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August 19, 2017, 70 miles
Triple Falls RV, St. Anthony’s, NFLD

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This morning we sure took our time getting up and hitting the road, with only 70 miles to our next destination there was no need to hurry. We got up and I even had time to make a breakfast for Guy…eggs on toast with sausage. Guy had time to apply some stuff to the jacks, while I cleaned up the breakfast dishes and got the coach ready for travel. I think this schedule is finally getting to us….we don’t normally travel from place to place so fast.

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the little fishing village of St. Anthony’s

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Lou and Karen were in the lead today, which gives me some down time from navigation. We travel with our walkie talkies on so we can keep in touch, when all of a sudden Lou is saying something that I don’t make out….Guy got it….he thinks he sees an iceberg out in the ocean…I grab the binoculars…yes, I can see it…Guy stops so I can get a good look and all of a sudden it breaks in two…no pictures…Darn!!

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After a few minutes Lou is on the walkie talkie again….there was a moose walking down the center of the road…now we are getting excited…but Guy and I can’t see it…then it takes a left turn to the side of the road….then it makes a right in front of Lou…then another left…so glad we were crawling along the road…it finally heads into a field and starts grazing…Guy and I stop and take a million pictures…some of them are not to clear thru the window…he also is moving but the same direction as we are…we find out that it is not a moose but a caribou…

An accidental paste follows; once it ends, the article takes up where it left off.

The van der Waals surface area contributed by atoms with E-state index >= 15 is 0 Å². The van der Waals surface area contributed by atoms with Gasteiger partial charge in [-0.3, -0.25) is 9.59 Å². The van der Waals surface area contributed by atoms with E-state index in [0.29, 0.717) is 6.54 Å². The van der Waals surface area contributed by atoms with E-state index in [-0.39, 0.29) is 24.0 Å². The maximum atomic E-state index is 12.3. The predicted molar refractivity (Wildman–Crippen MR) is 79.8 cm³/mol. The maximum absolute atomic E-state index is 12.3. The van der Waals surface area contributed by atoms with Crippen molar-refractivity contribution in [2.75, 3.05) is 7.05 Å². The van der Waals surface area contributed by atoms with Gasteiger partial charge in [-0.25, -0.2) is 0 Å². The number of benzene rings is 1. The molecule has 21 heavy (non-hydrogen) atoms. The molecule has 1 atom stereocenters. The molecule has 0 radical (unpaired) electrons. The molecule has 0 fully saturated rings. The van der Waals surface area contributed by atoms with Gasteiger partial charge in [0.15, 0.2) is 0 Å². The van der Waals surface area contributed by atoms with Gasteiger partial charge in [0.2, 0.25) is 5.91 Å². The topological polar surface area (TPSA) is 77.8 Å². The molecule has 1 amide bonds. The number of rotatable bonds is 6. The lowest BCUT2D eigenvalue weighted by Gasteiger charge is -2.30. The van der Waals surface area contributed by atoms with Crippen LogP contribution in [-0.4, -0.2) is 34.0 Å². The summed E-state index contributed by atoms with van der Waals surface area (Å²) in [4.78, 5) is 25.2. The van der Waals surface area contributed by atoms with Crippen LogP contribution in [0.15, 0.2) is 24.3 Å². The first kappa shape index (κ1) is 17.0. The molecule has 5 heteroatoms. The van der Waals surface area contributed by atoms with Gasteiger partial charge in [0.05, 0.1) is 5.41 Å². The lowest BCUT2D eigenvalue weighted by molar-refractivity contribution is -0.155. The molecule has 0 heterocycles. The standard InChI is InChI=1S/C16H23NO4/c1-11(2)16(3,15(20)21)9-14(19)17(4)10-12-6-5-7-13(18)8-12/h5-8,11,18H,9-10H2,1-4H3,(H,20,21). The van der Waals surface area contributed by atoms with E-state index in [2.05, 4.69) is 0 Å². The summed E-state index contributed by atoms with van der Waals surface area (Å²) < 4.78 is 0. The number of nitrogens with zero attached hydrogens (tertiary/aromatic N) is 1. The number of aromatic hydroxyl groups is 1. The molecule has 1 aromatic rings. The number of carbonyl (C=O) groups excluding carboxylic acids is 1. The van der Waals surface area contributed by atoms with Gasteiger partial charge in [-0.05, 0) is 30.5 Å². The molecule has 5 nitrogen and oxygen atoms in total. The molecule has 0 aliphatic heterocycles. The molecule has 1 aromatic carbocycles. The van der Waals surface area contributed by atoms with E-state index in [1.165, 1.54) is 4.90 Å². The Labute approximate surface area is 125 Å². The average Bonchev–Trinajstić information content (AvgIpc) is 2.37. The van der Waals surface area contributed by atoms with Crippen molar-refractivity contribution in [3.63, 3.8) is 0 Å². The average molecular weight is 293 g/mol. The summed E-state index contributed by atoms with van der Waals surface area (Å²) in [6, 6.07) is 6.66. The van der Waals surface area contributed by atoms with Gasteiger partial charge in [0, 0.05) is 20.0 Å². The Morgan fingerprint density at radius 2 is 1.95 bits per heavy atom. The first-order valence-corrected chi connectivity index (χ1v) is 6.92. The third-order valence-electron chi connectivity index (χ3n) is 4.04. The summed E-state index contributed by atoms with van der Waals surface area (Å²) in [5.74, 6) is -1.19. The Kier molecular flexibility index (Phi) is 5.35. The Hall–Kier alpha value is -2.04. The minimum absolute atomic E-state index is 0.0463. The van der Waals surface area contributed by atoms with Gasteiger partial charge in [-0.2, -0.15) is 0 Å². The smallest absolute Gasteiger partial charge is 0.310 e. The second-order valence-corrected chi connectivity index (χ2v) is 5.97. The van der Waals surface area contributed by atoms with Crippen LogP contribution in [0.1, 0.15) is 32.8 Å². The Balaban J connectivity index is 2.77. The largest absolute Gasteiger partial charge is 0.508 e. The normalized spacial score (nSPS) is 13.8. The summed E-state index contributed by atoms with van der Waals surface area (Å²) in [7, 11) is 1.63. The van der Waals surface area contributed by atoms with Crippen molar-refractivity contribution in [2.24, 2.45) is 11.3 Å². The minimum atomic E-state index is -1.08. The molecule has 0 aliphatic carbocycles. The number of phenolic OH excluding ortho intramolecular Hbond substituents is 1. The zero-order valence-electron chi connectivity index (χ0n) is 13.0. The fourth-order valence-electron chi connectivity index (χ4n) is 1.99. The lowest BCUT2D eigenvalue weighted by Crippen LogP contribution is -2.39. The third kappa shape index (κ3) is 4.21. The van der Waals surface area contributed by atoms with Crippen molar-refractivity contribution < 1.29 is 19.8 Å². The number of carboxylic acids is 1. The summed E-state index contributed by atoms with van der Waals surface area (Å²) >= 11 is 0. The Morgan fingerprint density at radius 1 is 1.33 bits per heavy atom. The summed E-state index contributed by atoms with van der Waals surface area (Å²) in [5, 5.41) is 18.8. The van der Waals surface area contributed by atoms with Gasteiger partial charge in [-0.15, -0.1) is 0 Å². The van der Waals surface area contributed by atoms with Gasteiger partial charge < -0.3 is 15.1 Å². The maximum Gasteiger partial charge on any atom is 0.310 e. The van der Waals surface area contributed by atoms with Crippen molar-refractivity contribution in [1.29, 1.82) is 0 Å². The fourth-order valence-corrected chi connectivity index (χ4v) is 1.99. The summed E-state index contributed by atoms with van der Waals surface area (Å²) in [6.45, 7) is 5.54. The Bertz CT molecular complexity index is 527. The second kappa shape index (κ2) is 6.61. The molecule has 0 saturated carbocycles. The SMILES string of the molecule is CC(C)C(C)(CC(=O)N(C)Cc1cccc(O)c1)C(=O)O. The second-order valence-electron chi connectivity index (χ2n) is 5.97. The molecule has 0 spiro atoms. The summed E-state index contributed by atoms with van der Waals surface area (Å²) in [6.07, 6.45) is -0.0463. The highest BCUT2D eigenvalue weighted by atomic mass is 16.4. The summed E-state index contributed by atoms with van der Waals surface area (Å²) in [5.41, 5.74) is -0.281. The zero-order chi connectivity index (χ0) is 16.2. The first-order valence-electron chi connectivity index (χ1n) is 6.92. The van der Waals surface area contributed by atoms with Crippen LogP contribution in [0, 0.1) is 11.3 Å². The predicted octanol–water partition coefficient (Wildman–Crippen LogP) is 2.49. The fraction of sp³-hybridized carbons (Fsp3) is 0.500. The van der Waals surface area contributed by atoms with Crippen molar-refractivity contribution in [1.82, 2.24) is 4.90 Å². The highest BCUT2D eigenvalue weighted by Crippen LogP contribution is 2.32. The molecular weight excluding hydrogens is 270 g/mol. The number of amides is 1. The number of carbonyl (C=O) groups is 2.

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That afternoon after setting up camp, we went on a whale watching trip…it was cloudy..cold and very windy…the waves were at least 5-6’…there were whales but they were so close to the rocky cliffs trying to eat the small fish, we could not get to close. We were rocking and rolling so much that I could not hold the camera and the railing to steady myself for pictures, but I snapped any way.

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trying to keep warm

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you can just see the outline of the whale under water

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no whale ever breeched…this is the most we saw of them

Sunday is an other day off to do as we wish…since we have not had internet and no cell service we head to a Tim Hortons…it is like a McDonald’s. We get some coffee and egg muffin, then get on their wifi and check emails. I text our daughter to see how things are going…when we drove into the parking lot there were 6 cars from our group there doing the same thing.

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Guy and left Tims following the map up to the tip of the island, so we could see a little more of the area. It was nice to just drive where we wanted and stop when we saw something of interest. It was a great day, we even had LaciLou with us, I think she enjoyed being with us and not left behind.

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now that is a great pier!!!

It was fascinating to see the coastline, with the rocky cliffs and the fishing villages dotted along the shore and on the hills. This area had more white houses and sheds, the fire wood was stacked in long rows, getting ready for the winter months. You must get a permit early in the season, when you get the permit you are told where you may cut and given a number. After you cut your trees, they dry them by standing them up, then they lay down pallets and split the wood and stack on the pallets, the number of the permit must be visible on the trees. To haul the wood they use a sled, sort of like what you would use in snow, with skis on the bottom. There is no stealing or crime, so they are not worried about the wood being left stacked along the roads.